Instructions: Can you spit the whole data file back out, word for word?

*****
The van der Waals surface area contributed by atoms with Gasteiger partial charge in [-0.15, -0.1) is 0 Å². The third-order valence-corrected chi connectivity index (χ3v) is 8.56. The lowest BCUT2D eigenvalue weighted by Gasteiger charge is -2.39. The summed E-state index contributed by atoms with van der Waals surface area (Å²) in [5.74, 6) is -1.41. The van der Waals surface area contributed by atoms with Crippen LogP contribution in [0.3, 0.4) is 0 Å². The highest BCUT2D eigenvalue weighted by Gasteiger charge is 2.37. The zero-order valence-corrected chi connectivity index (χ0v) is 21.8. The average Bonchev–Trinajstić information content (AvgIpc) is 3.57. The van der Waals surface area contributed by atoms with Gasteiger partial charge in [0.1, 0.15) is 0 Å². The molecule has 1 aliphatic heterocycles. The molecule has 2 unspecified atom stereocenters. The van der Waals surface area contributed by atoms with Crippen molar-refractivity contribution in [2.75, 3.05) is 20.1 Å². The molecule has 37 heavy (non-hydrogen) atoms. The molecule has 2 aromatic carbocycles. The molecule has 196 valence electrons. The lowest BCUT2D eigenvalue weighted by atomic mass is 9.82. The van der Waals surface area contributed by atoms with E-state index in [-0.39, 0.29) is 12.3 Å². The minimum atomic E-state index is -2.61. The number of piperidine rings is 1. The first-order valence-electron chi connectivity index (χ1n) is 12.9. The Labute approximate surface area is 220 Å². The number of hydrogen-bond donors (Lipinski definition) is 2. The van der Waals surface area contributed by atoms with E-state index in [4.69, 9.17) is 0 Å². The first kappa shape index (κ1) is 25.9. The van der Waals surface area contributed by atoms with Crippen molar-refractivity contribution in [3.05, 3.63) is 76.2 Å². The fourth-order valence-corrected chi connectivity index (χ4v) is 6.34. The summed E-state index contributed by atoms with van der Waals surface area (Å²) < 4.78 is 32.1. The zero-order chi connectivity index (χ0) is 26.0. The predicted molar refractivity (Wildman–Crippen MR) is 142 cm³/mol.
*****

The van der Waals surface area contributed by atoms with Gasteiger partial charge in [-0.15, -0.1) is 0 Å². The third-order valence-corrected chi connectivity index (χ3v) is 8.56. The lowest BCUT2D eigenvalue weighted by Gasteiger charge is -2.39. The summed E-state index contributed by atoms with van der Waals surface area (Å²) in [5.74, 6) is -1.41. The van der Waals surface area contributed by atoms with Crippen LogP contribution in [0.3, 0.4) is 0 Å². The highest BCUT2D eigenvalue weighted by Gasteiger charge is 2.37. The zero-order valence-corrected chi connectivity index (χ0v) is 21.8. The average Bonchev–Trinajstić information content (AvgIpc) is 3.57. The van der Waals surface area contributed by atoms with Gasteiger partial charge in [0.1, 0.15) is 0 Å². The molecule has 1 aliphatic heterocycles. The molecule has 2 unspecified atom stereocenters. The van der Waals surface area contributed by atoms with Crippen molar-refractivity contribution in [2.75, 3.05) is 20.1 Å². The molecule has 37 heavy (non-hydrogen) atoms. The molecule has 2 aromatic carbocycles. The molecule has 196 valence electrons. The lowest BCUT2D eigenvalue weighted by atomic mass is 9.82. The van der Waals surface area contributed by atoms with E-state index in [-0.39, 0.29) is 12.3 Å². The minimum atomic E-state index is -2.61. The number of piperidine rings is 1. The first-order valence-electron chi connectivity index (χ1n) is 12.9. The Labute approximate surface area is 220 Å². The number of hydrogen-bond donors (Lipinski definition) is 2. The van der Waals surface area contributed by atoms with E-state index in [4.69, 9.17) is 0 Å². The first kappa shape index (κ1) is 25.9. The van der Waals surface area contributed by atoms with Crippen molar-refractivity contribution in [3.05, 3.63) is 76.2 Å². The fourth-order valence-corrected chi connectivity index (χ4v) is 6.34. The summed E-state index contributed by atoms with van der Waals surface area (Å²) < 4.78 is 32.1. The zero-order chi connectivity index (χ0) is 26.0. The predicted molar refractivity (Wildman–Crippen MR) is 142 cm³/mol.